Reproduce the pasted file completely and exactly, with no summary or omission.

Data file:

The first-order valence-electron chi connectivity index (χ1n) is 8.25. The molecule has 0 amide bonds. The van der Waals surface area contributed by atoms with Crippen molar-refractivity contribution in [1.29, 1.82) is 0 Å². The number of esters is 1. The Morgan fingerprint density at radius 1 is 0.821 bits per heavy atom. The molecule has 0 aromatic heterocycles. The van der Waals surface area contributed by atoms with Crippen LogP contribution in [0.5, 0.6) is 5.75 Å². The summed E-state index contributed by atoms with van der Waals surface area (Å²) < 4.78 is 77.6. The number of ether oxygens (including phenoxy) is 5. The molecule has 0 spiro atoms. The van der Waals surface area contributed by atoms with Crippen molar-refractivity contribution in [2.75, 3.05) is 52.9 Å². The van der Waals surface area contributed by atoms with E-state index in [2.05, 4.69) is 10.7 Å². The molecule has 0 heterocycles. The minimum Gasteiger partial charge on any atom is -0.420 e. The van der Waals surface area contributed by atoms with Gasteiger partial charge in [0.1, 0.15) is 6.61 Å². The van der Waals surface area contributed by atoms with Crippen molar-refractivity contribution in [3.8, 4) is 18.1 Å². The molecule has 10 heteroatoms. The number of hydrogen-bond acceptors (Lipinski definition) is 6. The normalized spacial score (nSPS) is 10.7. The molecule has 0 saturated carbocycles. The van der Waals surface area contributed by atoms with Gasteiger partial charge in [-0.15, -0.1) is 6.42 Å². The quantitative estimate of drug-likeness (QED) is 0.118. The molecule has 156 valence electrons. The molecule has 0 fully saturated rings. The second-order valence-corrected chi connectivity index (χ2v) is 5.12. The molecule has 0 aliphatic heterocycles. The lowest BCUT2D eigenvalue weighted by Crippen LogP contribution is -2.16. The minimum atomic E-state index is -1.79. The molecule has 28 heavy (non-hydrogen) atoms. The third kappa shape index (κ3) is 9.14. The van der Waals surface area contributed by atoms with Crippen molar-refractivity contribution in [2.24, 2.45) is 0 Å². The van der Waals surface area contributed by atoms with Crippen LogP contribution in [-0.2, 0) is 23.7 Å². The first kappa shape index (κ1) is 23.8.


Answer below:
The first-order valence-electron chi connectivity index (χ1n) is 8.25. The molecule has 0 amide bonds. The van der Waals surface area contributed by atoms with Crippen molar-refractivity contribution in [1.29, 1.82) is 0 Å². The number of esters is 1. The Morgan fingerprint density at radius 1 is 0.821 bits per heavy atom. The molecule has 0 aromatic heterocycles. The van der Waals surface area contributed by atoms with Crippen LogP contribution in [0.5, 0.6) is 5.75 Å². The summed E-state index contributed by atoms with van der Waals surface area (Å²) < 4.78 is 77.6. The number of ether oxygens (including phenoxy) is 5. The molecule has 0 spiro atoms. The van der Waals surface area contributed by atoms with Crippen molar-refractivity contribution in [2.75, 3.05) is 52.9 Å². The van der Waals surface area contributed by atoms with E-state index in [2.05, 4.69) is 10.7 Å². The molecule has 0 heterocycles. The minimum Gasteiger partial charge on any atom is -0.420 e. The van der Waals surface area contributed by atoms with Gasteiger partial charge in [0.1, 0.15) is 6.61 Å². The van der Waals surface area contributed by atoms with Crippen molar-refractivity contribution in [3.8, 4) is 18.1 Å². The molecule has 10 heteroatoms. The number of hydrogen-bond acceptors (Lipinski definition) is 6. The normalized spacial score (nSPS) is 10.7. The molecule has 0 saturated carbocycles. The van der Waals surface area contributed by atoms with Gasteiger partial charge in [-0.15, -0.1) is 6.42 Å². The quantitative estimate of drug-likeness (QED) is 0.118. The molecule has 156 valence electrons. The molecule has 0 fully saturated rings. The second-order valence-corrected chi connectivity index (χ2v) is 5.12. The molecule has 0 aliphatic heterocycles. The lowest BCUT2D eigenvalue weighted by Crippen LogP contribution is -2.16. The minimum atomic E-state index is -1.79. The molecule has 28 heavy (non-hydrogen) atoms. The third kappa shape index (κ3) is 9.14. The van der Waals surface area contributed by atoms with Crippen molar-refractivity contribution in [2.24, 2.45) is 0 Å². The van der Waals surface area contributed by atoms with Crippen LogP contribution in [-0.2, 0) is 23.7 Å². The first kappa shape index (κ1) is 23.8.